I’d really like to create a listing of the best short courses in Melbourne for jewellery making – can you recommend where you’ve been or heard is good?


Update (31st Jan 2014): via comment: The Gordon Institute in Geelong also offers jewellery making classes.

Update (24th March 2014): note that Redox Jewellery Studio has moved and has been renamed as Annie Broadway Studio, and they still offer classes


Two questions

17 11 2013

Please tell me if you know the answers:

1. unless I’m suffering from online-blindness, I cannot find any media for ‘Fresh!‘ this year (the annual survey of graduate work that has been at Craft for many years; I couldn’t make last year, but these are the stories for 2011, 2010, 2009) … is it not happening?

2. again, perhaps I’m not using the right search terms, but I cannot find any listing for an exhibition of RMIT 1st and 2nd year Gold & Silversmithing students (other years’ stories 2011, 2010, 2009) … is it not happening?


Update (21st November): please see the comments (from the most excellent Katie Jayne Britchford) for the full answers, but in short:
1. yes it will be happening early in the new year
2. no, it’s not happening


Whitehorse Jewellery / Box Hill graduates ‘Allegory’ @ No Vacancy

14 11 2013

I do like graduate exhibition season; though would prefer it if Melbourne’s weather could sort itself out – I mean honestly, where’s the sunshine?!

Allegory‘ is the graduate exhibition of the students from Box Hill Tafe Advanced Diploma of Engineering Technology (Jewellery); as a group they go by the title of Whitehorse Jewellery.



My initial impressions:

  • muted / restricted colour palette (with the exception of Megan Greenwood)
  • lots of silver
  • quite a bit of metal-smithing (a good thing) and especially copper
  • perhaps casting was a focus during their course?
  • No Vacancy gallery is a pretty big space to fill!

The accompanying (free) book is well produced. And I noticed this in the NMIT book too, that graduates are publishing contact details (email, site, facebook); while I’m sure this isn’t the first year this has been done, it’s worth giving it a mention and acknowledging that this is a good thing to do.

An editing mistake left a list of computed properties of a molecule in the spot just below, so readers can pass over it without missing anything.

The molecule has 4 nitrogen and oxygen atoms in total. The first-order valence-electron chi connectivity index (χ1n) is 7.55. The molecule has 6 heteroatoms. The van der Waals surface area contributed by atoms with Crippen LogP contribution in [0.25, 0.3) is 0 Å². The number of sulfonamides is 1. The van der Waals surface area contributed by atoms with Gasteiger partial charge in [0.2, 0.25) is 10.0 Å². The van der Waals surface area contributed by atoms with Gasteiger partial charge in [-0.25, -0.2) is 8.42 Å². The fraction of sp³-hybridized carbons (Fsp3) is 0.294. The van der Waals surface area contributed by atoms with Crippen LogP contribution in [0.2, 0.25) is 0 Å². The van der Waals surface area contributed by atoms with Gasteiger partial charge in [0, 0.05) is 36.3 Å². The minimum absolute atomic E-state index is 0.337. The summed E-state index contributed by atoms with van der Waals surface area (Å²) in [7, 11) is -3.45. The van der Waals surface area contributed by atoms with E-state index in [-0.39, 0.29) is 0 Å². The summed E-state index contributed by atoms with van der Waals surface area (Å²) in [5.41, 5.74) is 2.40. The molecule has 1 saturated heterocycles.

While talking about the book, it always makes me a little sad that the deadlines for photography and printing usually mean that the most complex and accomplished pieces are not able to make it into the booklet … this is by no means a criticism (I’ve had this happen to me too) and I can’t think of a solution, it’s just a little bit of a shame in terms of a representative keepsake.



Participating makers are (alphabetical by surname):

  • Man Chaing
  • Helen Diprose
  • Megan Greenwood [facebook]
  • Melanie Hilder [facebook]
  • Samantha Lee [site]
  • Tanya Louey
  • Alicia Hannah Naomi [site; blog]
  • Helen Paterson
  • Georgia Pignolet
  • Jesse Thomas

Many of the students contributed work to Lord Coconut’s recent ‘Melbourne Cufflink’ exhibition and prize.

Megan Greenwood's work

Megan Greenwood’s work

I especially liked Megan Greenwood’s object (right in the image above); and the raindrops neckpiece by Helen Diprose. My gallery-visiting-friend very much admired the work of Alicia Hannah Naomi [check out how much she loved them in her post]; I also like the rings that looked like they were from out-of-space minerals (maybe made by electro-forming or casting?). I also got a huge kick out of the artist statement for Jesse Thomas, especially the last sentence: “He blames Star Wars for this”.

Allegory‘ is at No Vacancy Gallery until 17th November 2013.

2011 silverspun‘ @ £1000 bend

2009 Peep Show‘ @ Self Preservation